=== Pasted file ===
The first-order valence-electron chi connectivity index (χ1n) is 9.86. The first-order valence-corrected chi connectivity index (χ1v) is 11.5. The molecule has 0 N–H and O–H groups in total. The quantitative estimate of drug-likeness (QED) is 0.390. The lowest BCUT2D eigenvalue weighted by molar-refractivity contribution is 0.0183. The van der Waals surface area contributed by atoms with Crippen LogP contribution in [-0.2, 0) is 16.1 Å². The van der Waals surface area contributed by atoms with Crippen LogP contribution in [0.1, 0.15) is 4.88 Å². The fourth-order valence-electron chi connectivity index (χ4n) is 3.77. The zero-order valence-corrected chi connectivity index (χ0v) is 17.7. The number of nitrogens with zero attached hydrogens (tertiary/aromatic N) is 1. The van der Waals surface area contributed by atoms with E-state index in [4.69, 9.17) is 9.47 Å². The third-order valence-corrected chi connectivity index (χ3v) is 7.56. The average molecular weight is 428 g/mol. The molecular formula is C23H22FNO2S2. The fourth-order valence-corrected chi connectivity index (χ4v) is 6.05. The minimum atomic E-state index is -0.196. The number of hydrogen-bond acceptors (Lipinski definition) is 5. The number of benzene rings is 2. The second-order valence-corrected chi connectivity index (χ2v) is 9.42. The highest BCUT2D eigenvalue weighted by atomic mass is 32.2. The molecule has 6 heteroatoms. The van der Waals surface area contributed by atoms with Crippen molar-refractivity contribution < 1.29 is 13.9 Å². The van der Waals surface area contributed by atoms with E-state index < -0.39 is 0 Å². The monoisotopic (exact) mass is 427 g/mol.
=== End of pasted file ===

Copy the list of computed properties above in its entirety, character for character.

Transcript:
The first-order valence-electron chi connectivity index (χ1n) is 9.86. The first-order valence-corrected chi connectivity index (χ1v) is 11.5. The molecule has 0 N–H and O–H groups in total. The quantitative estimate of drug-likeness (QED) is 0.390. The lowest BCUT2D eigenvalue weighted by molar-refractivity contribution is 0.0183. The van der Waals surface area contributed by atoms with Crippen LogP contribution in [-0.2, 0) is 16.1 Å². The van der Waals surface area contributed by atoms with Crippen LogP contribution in [0.1, 0.15) is 4.88 Å². The fourth-order valence-electron chi connectivity index (χ4n) is 3.77. The zero-order valence-corrected chi connectivity index (χ0v) is 17.7. The number of nitrogens with zero attached hydrogens (tertiary/aromatic N) is 1. The van der Waals surface area contributed by atoms with E-state index in [4.69, 9.17) is 9.47 Å². The third-order valence-corrected chi connectivity index (χ3v) is 7.56. The average molecular weight is 428 g/mol. The molecular formula is C23H22FNO2S2. The fourth-order valence-corrected chi connectivity index (χ4v) is 6.05. The minimum atomic E-state index is -0.196. The number of hydrogen-bond acceptors (Lipinski definition) is 5. The number of benzene rings is 2. The second-order valence-corrected chi connectivity index (χ2v) is 9.42. The highest BCUT2D eigenvalue weighted by atomic mass is 32.2. The molecule has 6 heteroatoms. The van der Waals surface area contributed by atoms with Crippen molar-refractivity contribution < 1.29 is 13.9 Å². The van der Waals surface area contributed by atoms with E-state index < -0.39 is 0 Å². The monoisotopic (exact) mass is 427 g/mol.